• To anyone looking to acquire commercial radio programming software:

    Please do not make requests for copies of radio programming software which is sold (or was sold) by the manufacturer for any monetary value. All requests will be deleted and a forum infraction issued. Making a request such as this is attempting to engage in software piracy and this forum cannot be involved or associated with this activity. The same goes for any private transaction via Private Message. Even if you attempt to engage in this activity in PM's we will still enforce the forum rules. Your PM's are not private and the administration has the right to read them if there's a hint to criminal activity.

    If you are having trouble legally obtaining software please state so. We do not want any hurt feelings when your vague post is mistaken for a free request. It is YOUR responsibility to properly word your request.

    To obtain Motorola software see the Sticky in the Motorola forum.

    The various other vendors often permit their dealers to sell the software online (i.e., Kenwood). Please use Google or some other search engine to find a dealer that sells the software. Typically each series or individual radio requires its own software package. Often the Kenwood software is less than $100 so don't be a cheapskate; just purchase it.

    For M/A Com/Harris/GE, etc: there are two software packages that program all current and past radios. One package is for conventional programming and the other for trunked programming. The trunked package is in upwards of $2,500. The conventional package is more reasonable though is still several hundred dollars. The benefit is you do not need multiple versions for each radio (unlike Motorola).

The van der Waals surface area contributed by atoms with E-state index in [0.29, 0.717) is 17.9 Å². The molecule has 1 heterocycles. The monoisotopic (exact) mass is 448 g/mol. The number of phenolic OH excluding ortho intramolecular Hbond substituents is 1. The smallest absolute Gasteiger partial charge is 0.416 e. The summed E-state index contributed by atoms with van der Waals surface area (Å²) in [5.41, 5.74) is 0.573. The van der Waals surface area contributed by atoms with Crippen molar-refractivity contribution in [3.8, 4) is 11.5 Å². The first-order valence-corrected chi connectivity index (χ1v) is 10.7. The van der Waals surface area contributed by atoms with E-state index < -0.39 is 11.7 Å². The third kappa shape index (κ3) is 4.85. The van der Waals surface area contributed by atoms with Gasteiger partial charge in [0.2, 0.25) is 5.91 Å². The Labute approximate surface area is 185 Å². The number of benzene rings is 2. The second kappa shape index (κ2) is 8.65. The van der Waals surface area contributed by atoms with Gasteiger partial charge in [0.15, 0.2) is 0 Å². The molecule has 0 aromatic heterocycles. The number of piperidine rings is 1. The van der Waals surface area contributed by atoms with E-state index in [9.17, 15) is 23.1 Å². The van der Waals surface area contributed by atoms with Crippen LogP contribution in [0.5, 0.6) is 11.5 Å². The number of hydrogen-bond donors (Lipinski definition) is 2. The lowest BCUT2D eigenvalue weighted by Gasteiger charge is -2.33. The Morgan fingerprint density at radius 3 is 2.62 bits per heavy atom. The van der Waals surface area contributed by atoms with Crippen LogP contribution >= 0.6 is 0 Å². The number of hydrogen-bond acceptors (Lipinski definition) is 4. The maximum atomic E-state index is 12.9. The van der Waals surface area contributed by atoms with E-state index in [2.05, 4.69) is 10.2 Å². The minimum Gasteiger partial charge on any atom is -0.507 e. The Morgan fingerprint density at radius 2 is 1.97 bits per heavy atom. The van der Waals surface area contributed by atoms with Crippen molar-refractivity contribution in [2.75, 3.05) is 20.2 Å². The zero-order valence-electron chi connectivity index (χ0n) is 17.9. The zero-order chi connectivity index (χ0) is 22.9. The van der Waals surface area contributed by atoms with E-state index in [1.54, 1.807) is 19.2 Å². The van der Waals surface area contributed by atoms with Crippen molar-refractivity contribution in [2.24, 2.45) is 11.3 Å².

This is a large and very visible forum. We cannot jeopardize the ability to provide the RadioReference services by allowing this activity to occur. Please respect this.

Bad Duplexer?

hockeyref2

Member
Feed Provider
Joined
Mar 26, 2002
Messages
112
Location
Northern MI
I bought a new motorola SLR5700 repeater and 'motorola' DSCP10725 mobile duplexer from a large national dealer to replace a Motorola XPR8400 repeater. UHF, IG band.

I kept hearing static and had poor reception/range issues with the new system on both analog and DMR. After lots of troubleshooting (3 repeaters, 2 duplexers, 2 sets of jumpers, 2 different antenna systems, 3 different antennas (2 unity gain, 1 3dbd gain), running 10-20 watts output) I narrowed it down to the duplexer.

What could cause this type of issue?
 

mmckenna

I ♥ Ø
Joined
Jul 27, 2005
Messages
13,799
Location
SNCZCA01DS0
Mobile duplexers tend to suck.
If it's not tuned well, desense can really impact performance. Did you have someone check it on site, or did you rely on a dealer setting them up and mailing them to you?
 

Ubbe

Member
Joined
Sep 8, 2006
Messages
5,102
Location
Stockholm, Sweden
Nothing wrong in using that 6 cavity duplex filter. It's a Procom duplexer (or is it a Cellwave?) that have been used at numerous repeaters.

Can the repeater be put into analog mode and then run it against a dummy load instead of the antenna and then use a 30dB-40dB inserter at the dummy load, perhaps just a T-connector and a 30dB-40dB attenuator where you connect a signal generator and key the repater and adjust the filter for maximum output and best sensitivity. It should be no, or barely detectable, degradation of sensitivty when the repeater is keyed.

The coax to the antenna and the antenna in itself could be problematic so use an antenna analyzer to check those.

It could also be interference from another transmitter at that location. Then check coax and antenna and for external interference by just substituting the dummy load for the coax to the antenna and check sensitivity when the repater are keyed while connected to the outside antenna.

If you have access to a check VNA it can be used to check the coax/antenna and can sweep the filter while you check if it's coarse tuned properly in all cavities and then do the final tune with the live system and antenna.